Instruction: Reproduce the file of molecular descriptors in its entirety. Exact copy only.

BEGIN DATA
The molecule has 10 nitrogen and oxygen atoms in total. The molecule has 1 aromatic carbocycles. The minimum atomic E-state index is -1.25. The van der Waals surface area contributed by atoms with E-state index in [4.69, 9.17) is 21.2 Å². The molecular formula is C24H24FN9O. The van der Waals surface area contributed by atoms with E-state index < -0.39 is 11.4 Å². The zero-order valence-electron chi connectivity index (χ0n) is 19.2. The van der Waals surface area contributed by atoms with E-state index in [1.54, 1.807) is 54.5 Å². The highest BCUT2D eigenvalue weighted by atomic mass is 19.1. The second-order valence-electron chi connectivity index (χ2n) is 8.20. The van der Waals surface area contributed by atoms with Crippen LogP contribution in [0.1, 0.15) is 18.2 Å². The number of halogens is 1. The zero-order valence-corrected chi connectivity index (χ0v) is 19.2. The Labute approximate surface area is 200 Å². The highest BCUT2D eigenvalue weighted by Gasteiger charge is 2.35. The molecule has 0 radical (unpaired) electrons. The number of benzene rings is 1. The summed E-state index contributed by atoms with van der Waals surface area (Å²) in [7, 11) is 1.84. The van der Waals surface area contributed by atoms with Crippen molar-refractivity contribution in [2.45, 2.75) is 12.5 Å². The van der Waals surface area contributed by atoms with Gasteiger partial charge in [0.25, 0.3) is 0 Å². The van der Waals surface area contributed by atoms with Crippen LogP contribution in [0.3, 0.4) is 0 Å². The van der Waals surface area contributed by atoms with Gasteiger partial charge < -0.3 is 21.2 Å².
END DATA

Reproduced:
The molecule has 10 nitrogen and oxygen atoms in total. The molecule has 1 aromatic carbocycles. The minimum atomic E-state index is -1.25. The van der Waals surface area contributed by atoms with E-state index in [4.69, 9.17) is 21.2 Å². The molecular formula is C24H24FN9O. The van der Waals surface area contributed by atoms with E-state index < -0.39 is 11.4 Å². The zero-order valence-electron chi connectivity index (χ0n) is 19.2. The van der Waals surface area contributed by atoms with E-state index in [1.54, 1.807) is 54.5 Å². The highest BCUT2D eigenvalue weighted by atomic mass is 19.1. The second-order valence-electron chi connectivity index (χ2n) is 8.20. The van der Waals surface area contributed by atoms with Crippen LogP contribution in [0.1, 0.15) is 18.2 Å². The number of halogens is 1. The zero-order valence-corrected chi connectivity index (χ0v) is 19.2. The Labute approximate surface area is 200 Å². The highest BCUT2D eigenvalue weighted by Gasteiger charge is 2.35. The molecule has 0 radical (unpaired) electrons. The number of benzene rings is 1. The summed E-state index contributed by atoms with van der Waals surface area (Å²) in [7, 11) is 1.84. The van der Waals surface area contributed by atoms with Crippen molar-refractivity contribution in [2.45, 2.75) is 12.5 Å². The van der Waals surface area contributed by atoms with Gasteiger partial charge in [0.25, 0.3) is 0 Å². The van der Waals surface area contributed by atoms with Crippen LogP contribution in [0.3, 0.4) is 0 Å². The van der Waals surface area contributed by atoms with Gasteiger partial charge < -0.3 is 21.2 Å².